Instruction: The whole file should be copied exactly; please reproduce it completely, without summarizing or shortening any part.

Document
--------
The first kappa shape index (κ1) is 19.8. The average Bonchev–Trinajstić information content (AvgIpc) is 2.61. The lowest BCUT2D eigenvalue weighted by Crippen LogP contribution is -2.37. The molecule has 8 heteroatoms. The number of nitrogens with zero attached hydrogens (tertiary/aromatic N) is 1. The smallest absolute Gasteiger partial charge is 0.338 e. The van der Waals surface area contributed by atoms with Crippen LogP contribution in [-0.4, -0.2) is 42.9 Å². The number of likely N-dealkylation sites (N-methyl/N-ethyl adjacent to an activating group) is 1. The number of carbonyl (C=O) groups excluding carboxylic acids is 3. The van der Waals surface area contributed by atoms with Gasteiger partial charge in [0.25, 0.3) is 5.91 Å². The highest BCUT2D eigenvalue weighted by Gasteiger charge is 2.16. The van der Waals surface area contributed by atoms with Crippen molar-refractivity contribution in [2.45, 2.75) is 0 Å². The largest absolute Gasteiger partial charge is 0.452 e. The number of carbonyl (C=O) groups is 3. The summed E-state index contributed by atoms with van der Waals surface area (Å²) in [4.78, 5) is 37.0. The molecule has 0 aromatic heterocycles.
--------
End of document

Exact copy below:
The first kappa shape index (κ1) is 19.8. The average Bonchev–Trinajstić information content (AvgIpc) is 2.61. The lowest BCUT2D eigenvalue weighted by Crippen LogP contribution is -2.37. The molecule has 8 heteroatoms. The number of nitrogens with zero attached hydrogens (tertiary/aromatic N) is 1. The smallest absolute Gasteiger partial charge is 0.338 e. The van der Waals surface area contributed by atoms with Crippen LogP contribution in [-0.4, -0.2) is 42.9 Å². The number of likely N-dealkylation sites (N-methyl/N-ethyl adjacent to an activating group) is 1. The number of carbonyl (C=O) groups excluding carboxylic acids is 3. The van der Waals surface area contributed by atoms with Gasteiger partial charge in [0.25, 0.3) is 5.91 Å². The highest BCUT2D eigenvalue weighted by Gasteiger charge is 2.16. The van der Waals surface area contributed by atoms with Crippen molar-refractivity contribution in [2.45, 2.75) is 0 Å². The largest absolute Gasteiger partial charge is 0.452 e. The number of carbonyl (C=O) groups is 3. The summed E-state index contributed by atoms with van der Waals surface area (Å²) in [4.78, 5) is 37.0. The molecule has 0 aromatic heterocycles.